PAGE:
SITTING at Little Cove on Saturday, chatting. It's great what you can learn that way.
I'm at an open home with Luke Chen of Dowling Neylan Real Estate. One of those having a look is a lady who lived in Little Cove in the 1970s.
We talk about those times. How good they were. The beaches, the waves you virtually had to yourself.
We agreed that Noosa has changed over those years but that it is still oh so beautiful.
And speaking with Luke, who specialises in the Little Cove-Hastings Street area, he believes there is probably no better place for those thinking of moving from a city to somewhere with such natural appeal.
While the Noosa property market took a slight breath in the lead-up to Christmas, the momentum generated in the second half of 2016 has certainly continued right from Boxing Day.
"I've been encouraged by the conversations with investors from the capital cities, who are looking to invest here as they perceive more 'legs' in our market than the over-cooked city markets,'' Luke tells me.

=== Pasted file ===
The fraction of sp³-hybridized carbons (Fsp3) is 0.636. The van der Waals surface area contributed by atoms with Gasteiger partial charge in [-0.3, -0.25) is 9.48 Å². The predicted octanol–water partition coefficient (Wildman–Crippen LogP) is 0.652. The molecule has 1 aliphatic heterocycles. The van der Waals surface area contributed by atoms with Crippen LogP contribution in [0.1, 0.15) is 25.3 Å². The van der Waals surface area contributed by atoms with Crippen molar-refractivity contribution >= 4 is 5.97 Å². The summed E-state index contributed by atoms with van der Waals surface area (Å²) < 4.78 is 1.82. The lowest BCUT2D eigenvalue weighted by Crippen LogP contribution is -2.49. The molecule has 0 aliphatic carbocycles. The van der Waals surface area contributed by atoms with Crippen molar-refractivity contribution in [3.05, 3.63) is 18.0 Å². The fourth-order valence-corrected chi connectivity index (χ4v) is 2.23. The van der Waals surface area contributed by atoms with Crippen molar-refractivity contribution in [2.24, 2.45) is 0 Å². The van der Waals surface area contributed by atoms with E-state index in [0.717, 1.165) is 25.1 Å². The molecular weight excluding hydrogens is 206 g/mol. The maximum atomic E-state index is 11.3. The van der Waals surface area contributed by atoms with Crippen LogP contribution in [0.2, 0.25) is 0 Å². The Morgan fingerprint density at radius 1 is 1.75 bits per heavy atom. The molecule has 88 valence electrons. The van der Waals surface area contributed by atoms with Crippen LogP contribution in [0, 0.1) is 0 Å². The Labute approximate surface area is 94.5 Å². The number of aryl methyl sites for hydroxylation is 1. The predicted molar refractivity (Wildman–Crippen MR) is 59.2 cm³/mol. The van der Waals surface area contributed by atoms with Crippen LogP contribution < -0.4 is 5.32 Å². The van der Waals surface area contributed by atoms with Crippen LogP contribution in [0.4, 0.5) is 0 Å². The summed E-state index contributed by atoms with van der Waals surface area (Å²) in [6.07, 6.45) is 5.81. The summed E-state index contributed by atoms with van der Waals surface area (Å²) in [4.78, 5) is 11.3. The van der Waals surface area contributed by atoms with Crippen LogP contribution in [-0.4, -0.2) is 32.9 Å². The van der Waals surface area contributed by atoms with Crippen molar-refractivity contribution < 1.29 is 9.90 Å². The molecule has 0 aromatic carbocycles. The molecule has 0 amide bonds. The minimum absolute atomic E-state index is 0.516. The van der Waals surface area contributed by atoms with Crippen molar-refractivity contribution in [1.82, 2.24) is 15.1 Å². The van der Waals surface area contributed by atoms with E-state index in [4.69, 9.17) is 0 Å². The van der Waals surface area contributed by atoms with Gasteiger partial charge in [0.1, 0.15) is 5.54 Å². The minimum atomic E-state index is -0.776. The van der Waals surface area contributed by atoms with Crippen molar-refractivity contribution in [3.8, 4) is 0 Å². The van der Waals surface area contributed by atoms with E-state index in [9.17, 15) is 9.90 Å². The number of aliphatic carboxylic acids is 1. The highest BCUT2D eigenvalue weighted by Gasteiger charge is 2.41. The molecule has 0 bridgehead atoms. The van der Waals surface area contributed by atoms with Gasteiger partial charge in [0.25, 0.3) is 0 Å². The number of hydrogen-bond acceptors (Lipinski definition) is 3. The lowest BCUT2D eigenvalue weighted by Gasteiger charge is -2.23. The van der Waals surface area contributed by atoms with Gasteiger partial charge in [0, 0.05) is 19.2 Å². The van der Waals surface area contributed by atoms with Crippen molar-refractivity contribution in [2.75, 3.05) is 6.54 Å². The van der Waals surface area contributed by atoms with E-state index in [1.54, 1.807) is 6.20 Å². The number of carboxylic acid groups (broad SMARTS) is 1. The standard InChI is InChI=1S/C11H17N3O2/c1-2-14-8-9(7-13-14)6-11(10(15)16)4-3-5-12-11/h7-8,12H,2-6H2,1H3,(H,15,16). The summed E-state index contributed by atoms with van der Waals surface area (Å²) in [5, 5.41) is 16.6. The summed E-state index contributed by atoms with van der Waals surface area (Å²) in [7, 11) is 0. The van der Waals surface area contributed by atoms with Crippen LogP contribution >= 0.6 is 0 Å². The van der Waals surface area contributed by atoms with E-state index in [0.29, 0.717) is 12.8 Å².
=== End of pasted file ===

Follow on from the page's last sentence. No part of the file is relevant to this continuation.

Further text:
"What has been surprising is the number of local investors looking to buy, particularly for unmanaged buildings in Noosaville.
"I'm seeing home owners planning ahead and securing smaller units close to the river where they can have a small pet, and walk easily for coffee and dining.
"Noosaville also appeals to this sector because of the pretty walks ... with no hills.''
Closer to Noosa Heads, Luke has found Brisbane families buying weekend places in the $500,000-$1.0m range on Noosa Sound.
Meanwhile Little Cove still attracts ex-pat Australians from Asia and the Middle East.
It's a mix of what they are looking for - houses, apartments, downsizing, position, upgrading, security, privacy, lifestyle.
"But always in the premium positions,'' Luke says.
"The premium positions were spoken for 20-30years ago ... so these buyers are happy to buy older buildings that will need work in the next 10 years.''
Their Noosa love affair started due to the standard set by the town's fathers. Those who controlled development, the high quality of street-scaping and parks.
"They also sense this is a relatively safe destination by global measures,'' Luke concluded.